It’s the Monaco races! In my continuing effort to equate all board games with video games I have played or seen, this is Need For Speed on a table. There are two variants of this game, a basic race in which everyone plays a faceless/nameless avatar driver or a complex version where each player chooses a driver with individualized stats and a unique player power. To cross the finish line, you’ll have to push the envelope but stay safe, those curves can be dangerous.


Box cov er art of a sea serpent for the tabletop game Cryptidvia Board Game Geek

23. Cryptid (2018)

  • Player count: 3-5
  • Run time: 30-50 min.
  • Publisher: Osprey Games
  • Mechanics: Deduction

WARNING: The Cryptid of this game is invisible and appears in name only. Each player is given a rule to dictate their piece placement. Together, the given rules will restrict the true-false value of the Cryptid’s location to a single tile. Each player will take turns asking true/false questions of one another and make searching guesses to determine this single tile.


Box cover art of hands shaped into doves for the tabletop game ...and then we held hands.via Board Game Geek

24. …and then, we held hands. (2015)

  • Player count: 2
  • Run time: 30-45 min.
  • Publisher: LudiCreations
  • Mechanics: Cooperative, point-to-point movement

I called this game Fog of Love Light when I posted it to #104Gamesin52. It is not exactly a fair comparison but the concept again revolves around a couple working through a specific argument of their relationship. The goal is for both players to end up at the center of the board and centered on their contentment meter.


Box cover art of a child riding a book flying over a desert of sand waves for the tabletop game Dixitvia Board Game Geek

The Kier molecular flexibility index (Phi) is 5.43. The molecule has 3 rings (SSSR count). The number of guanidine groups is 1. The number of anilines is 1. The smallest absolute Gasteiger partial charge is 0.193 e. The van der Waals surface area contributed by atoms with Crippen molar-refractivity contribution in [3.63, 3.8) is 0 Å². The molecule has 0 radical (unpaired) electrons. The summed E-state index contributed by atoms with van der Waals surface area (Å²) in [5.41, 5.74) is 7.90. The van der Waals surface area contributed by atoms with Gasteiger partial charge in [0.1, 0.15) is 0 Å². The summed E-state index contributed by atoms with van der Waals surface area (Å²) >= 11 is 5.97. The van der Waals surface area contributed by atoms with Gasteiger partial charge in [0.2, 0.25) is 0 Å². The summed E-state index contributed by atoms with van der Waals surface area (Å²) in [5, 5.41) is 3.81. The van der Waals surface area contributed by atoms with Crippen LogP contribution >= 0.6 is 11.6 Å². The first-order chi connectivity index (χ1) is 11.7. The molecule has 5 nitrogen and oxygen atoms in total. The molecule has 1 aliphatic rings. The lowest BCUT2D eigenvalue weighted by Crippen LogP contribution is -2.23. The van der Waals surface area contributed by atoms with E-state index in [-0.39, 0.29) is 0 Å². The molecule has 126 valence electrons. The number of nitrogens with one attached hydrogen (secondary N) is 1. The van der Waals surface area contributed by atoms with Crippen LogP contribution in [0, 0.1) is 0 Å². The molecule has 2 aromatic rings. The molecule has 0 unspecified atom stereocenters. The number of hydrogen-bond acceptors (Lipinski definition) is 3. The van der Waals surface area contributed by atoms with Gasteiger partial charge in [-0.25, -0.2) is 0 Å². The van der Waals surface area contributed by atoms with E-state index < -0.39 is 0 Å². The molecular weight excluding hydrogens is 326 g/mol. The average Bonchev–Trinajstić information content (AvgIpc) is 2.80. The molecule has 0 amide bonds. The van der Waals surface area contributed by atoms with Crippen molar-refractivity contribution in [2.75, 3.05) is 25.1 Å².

25. Dixit (2008)

  • Player count: 3-6
  • Run time: 30 min.
  • Publisher: Libellud
  • Mechanics: Voting, storytelling

Inkblots meets Apples to Apples! I’m full of these comparisons, y’all. The first player will choose one of the avant garde, artistic cards of their hand and, placing it face down on the table, announces a clue regarding their card. This clue should give enough information that most of the other players can guess it but not so obvious that everyone guesses it. The other players also play a face-down card from their hand, attempting to fit to the given clue. These cards are then shuffled, revealed, and players vote on which card they believe to be the first player’s original. A series of points for votes cast will bust if everyone guesses correctly. The more the merrier is definitely the rule with this party game.

Box cover art of an invitation to the First International Contest of Mediums for the tabletop game Divinarevia Board Game Geek

26. Divinare (2012)

  • Player count: 2-4
  • Run time: 30 min.
  • Publisher: Asmodee
  • Mechanics: Card drafting, hand management, memory

Card counting will only get you so far in this game. Four suits of cards are divided between the players and each player sets two cards aside, face-down before play begins. Each card played to a pool requires the player to also bid on how many cards will be in the pool at the end of the round. After all player’s hands have been divied out, the cards set out at the beginning of the round are played. This game can feel a bit like divination as you account for your hand, your opponents’ cards, recalling which cards you set aside, and intuiting which cards your opponents’ chose to set aside.

           A GIF of Vizzini from The Princess Bride giving a convoluted explanation to the Dread Pirate Roberts as to why he cannot trust the wine in his own cup.   via Thank God For Internal Monologue


We almost doubled our plays in February so this challenge may end up being more than 104! But don’t worry, I think we’ll have more than enough to share. Tell me which games you think look the most interesting and be sure to follow the #104Gamesin52 tag over on Instagram.